Stab case leads to border control call

BRITAIN'S border control was today branded a “disgrace” after a wanted Polish man was able to enter the UK and went on to stab a teenager in Ipswich.Damian Brauer was jailed for a minimum of 27 months for stabbing Matthew Buckman ten times in the neck and back, causing life-threatening injuries.

BRITAIN'S border control was today branded a “disgrace” after a wanted Polish man was able to enter the UK and went on to stab a teenager in Ipswich.

Damian Brauer was jailed for a minimum of 27 months for stabbing Matthew Buckman ten times in the neck and back, causing life-threatening injuries.

Ipswich Crown Court was told that at the time of the attack, the 21-year-old, who was living in Woodbridge Road, Ipswich, was on the run from Polish police after being sentenced to five-and-a-half years for two robberies and possession of drugs.

The Home Office said today it did not know if any checks were done in Brauer's case but defended its general policy on ensuring all those that enter the country are checked against the Border and Immigration Agency database.

But Ipswich council leader Liz Harsant was angered by the case. She said: “I think this situation is absolutely disgraceful.

“We welcome Polish guests here - they are hard-working and contribute to society. But this kind of case can give the community a bad name.

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“There have to be closer checks at our borders to ensure that people who are on the run are not just able to come into the country.

“I feel sorry for the Poles here that this person was allowed in by our authorities and has damaged the good name of their community as a whole.”

A Border and Immigration Agency spokesman said: “EU nationals are entitled to move freely throughout the European Union, except where their exclusion is justified on the grounds of public policy, public security or public health.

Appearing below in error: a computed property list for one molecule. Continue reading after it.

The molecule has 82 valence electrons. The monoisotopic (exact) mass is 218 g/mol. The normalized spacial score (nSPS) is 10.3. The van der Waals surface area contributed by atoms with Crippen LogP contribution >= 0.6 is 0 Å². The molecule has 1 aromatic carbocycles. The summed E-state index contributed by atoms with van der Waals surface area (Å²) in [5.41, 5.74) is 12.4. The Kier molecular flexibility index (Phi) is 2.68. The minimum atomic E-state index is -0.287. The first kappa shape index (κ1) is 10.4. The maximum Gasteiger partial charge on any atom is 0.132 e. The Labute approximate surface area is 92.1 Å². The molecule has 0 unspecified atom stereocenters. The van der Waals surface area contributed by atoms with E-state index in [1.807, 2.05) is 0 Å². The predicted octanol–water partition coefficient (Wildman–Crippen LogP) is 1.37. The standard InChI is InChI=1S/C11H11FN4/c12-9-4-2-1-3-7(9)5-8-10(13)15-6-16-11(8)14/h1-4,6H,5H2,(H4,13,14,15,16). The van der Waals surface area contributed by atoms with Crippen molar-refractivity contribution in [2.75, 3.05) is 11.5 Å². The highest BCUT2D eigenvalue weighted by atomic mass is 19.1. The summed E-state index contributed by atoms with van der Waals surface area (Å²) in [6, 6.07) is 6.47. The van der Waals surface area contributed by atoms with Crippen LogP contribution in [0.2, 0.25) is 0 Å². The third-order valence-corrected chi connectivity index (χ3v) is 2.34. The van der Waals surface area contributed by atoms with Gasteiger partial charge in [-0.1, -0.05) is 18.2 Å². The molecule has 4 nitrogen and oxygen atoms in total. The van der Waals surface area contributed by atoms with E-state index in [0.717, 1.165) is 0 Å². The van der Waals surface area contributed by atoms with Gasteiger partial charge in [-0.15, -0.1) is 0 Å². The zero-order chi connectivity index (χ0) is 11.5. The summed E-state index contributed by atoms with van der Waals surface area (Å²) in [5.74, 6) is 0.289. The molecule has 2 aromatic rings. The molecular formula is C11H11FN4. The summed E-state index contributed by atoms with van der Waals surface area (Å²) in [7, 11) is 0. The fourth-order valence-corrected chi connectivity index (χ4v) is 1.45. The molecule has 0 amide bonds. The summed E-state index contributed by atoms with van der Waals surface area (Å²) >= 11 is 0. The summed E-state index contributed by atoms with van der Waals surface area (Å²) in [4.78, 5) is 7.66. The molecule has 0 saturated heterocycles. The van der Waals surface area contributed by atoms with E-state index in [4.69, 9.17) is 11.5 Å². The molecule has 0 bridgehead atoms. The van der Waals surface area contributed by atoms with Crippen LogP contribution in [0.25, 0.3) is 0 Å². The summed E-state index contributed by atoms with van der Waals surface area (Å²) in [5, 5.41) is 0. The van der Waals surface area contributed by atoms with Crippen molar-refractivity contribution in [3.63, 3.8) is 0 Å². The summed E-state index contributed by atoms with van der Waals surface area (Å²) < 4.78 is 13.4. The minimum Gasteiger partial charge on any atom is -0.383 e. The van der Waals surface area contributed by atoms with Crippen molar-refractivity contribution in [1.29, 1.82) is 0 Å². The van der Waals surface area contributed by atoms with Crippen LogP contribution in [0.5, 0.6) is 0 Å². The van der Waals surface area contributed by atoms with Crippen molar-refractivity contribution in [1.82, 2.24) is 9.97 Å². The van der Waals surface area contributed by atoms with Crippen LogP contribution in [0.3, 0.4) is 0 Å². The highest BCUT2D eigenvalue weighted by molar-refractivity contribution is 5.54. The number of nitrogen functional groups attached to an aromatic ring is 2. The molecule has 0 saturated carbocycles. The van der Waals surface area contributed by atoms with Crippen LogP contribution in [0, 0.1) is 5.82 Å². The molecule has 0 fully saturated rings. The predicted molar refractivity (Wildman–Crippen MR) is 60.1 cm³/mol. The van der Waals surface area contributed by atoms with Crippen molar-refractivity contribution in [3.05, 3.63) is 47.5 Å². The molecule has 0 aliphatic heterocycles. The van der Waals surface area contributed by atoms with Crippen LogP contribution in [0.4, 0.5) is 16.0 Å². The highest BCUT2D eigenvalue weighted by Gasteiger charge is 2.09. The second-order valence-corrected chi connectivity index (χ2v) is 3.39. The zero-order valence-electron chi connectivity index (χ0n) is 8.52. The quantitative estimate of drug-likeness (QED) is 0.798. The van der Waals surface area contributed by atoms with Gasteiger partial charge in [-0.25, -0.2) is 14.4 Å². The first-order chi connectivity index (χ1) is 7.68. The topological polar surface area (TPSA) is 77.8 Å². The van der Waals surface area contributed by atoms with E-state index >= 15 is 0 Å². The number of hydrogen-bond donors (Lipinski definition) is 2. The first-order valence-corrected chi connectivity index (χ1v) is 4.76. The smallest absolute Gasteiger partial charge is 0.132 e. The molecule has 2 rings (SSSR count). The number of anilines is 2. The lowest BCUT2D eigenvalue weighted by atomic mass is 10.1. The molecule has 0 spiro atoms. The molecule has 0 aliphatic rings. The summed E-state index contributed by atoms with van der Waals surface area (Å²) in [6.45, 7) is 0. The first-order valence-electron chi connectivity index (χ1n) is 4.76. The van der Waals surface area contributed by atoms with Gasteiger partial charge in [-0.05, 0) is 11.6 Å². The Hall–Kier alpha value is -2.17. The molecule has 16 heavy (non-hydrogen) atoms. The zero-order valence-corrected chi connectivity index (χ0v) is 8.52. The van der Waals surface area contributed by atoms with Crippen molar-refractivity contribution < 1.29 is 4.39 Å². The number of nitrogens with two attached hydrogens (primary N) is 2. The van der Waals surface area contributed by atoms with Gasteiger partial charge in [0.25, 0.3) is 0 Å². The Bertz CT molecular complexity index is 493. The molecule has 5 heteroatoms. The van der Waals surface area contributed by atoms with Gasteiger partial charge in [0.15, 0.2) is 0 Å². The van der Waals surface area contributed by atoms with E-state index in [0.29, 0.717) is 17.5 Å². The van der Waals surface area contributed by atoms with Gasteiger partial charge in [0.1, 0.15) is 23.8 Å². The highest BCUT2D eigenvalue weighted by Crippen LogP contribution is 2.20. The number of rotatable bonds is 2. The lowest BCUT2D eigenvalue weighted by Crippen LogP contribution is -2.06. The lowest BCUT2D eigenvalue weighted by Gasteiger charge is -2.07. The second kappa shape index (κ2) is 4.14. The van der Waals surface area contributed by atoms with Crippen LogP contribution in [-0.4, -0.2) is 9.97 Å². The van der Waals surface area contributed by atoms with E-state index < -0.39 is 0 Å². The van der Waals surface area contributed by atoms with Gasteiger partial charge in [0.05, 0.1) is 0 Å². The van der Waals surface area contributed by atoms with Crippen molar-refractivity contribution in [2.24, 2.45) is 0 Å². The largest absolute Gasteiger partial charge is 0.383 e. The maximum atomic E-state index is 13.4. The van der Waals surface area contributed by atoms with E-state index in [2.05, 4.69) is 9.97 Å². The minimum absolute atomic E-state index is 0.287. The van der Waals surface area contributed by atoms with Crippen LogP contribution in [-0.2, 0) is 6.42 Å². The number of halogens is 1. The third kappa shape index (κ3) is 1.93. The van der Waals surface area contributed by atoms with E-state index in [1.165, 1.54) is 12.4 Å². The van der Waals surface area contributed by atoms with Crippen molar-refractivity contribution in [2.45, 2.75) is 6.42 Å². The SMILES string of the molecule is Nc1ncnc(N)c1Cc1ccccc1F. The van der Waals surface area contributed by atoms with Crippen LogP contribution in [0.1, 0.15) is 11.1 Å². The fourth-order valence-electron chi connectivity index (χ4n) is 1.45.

“All passengers including those from the EU are checked against the Border and Immigration Agency database on arrival in the United Kingdom.

“We strongly believe that foreign nationals should be held to account and be sent home when they have no right to be here. Last year we deported one person every eight minutes.”

But today the department admitted it could find no trace of when Brauer entered the country.

Mr Buckman, then 19, of Padstow Road, Kesgrave, had been in Ipswich town centre with his friend, 16-year-old Kurtis Pack, when they met Brauer in the early hours of May 27 last year.

It was heard that after a scuffle in the street, Brauer went home, armed himself with a knife and recruited another man to return to the town centre to seek revenge.

Brauer pleaded guilty to wounding with intent to cause Mr Buckman grievous bodily harm with a knife. Slawomir Inczewski, 25, denied the same offence and was acquitted by an Ipswich Crown Court jury.

Judge John Devaux said Brauer would not be released from prison until he was deemed to no longer be a danger to the public.

Do you think there is enough being done to stop criminals coming to the UK? Write to Your Letters, Evening Star, 30 Lower Brook Street, Ipswich, IP4 1AN, or e-mail eveningstarletters@eveningstar.co.uk

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